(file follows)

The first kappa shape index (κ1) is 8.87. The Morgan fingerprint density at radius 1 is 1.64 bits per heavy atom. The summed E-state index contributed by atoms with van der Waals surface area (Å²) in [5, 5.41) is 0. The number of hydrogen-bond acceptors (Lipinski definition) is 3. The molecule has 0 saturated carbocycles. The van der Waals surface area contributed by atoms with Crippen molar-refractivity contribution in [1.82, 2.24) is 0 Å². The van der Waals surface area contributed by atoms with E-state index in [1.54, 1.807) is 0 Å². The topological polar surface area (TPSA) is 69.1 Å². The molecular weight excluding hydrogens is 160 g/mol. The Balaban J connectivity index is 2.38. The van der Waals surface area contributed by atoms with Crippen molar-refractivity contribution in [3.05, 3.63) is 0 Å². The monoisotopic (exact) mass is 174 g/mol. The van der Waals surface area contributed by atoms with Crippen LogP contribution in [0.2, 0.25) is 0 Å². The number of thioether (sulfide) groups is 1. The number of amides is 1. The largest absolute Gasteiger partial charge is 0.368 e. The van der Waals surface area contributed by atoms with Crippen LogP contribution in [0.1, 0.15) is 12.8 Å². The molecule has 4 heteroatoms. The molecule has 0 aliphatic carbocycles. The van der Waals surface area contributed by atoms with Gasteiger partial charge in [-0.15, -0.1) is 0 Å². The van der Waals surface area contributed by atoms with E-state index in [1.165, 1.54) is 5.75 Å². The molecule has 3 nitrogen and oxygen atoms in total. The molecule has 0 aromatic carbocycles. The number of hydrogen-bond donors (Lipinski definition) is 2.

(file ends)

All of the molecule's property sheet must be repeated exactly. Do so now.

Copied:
The first kappa shape index (κ1) is 8.87. The Morgan fingerprint density at radius 1 is 1.64 bits per heavy atom. The summed E-state index contributed by atoms with van der Waals surface area (Å²) in [5, 5.41) is 0. The number of hydrogen-bond acceptors (Lipinski definition) is 3. The molecule has 0 saturated carbocycles. The van der Waals surface area contributed by atoms with Crippen molar-refractivity contribution in [1.82, 2.24) is 0 Å². The van der Waals surface area contributed by atoms with E-state index in [1.54, 1.807) is 0 Å². The topological polar surface area (TPSA) is 69.1 Å². The molecular weight excluding hydrogens is 160 g/mol. The Balaban J connectivity index is 2.38. The van der Waals surface area contributed by atoms with Crippen molar-refractivity contribution in [3.05, 3.63) is 0 Å². The monoisotopic (exact) mass is 174 g/mol. The van der Waals surface area contributed by atoms with Crippen LogP contribution in [0.2, 0.25) is 0 Å². The number of thioether (sulfide) groups is 1. The number of amides is 1. The largest absolute Gasteiger partial charge is 0.368 e. The van der Waals surface area contributed by atoms with Crippen LogP contribution in [0.1, 0.15) is 12.8 Å². The molecule has 4 heteroatoms. The molecule has 0 aliphatic carbocycles. The van der Waals surface area contributed by atoms with Gasteiger partial charge in [-0.15, -0.1) is 0 Å². The van der Waals surface area contributed by atoms with E-state index in [1.165, 1.54) is 5.75 Å². The molecule has 3 nitrogen and oxygen atoms in total. The molecule has 0 aromatic carbocycles. The number of hydrogen-bond donors (Lipinski definition) is 2.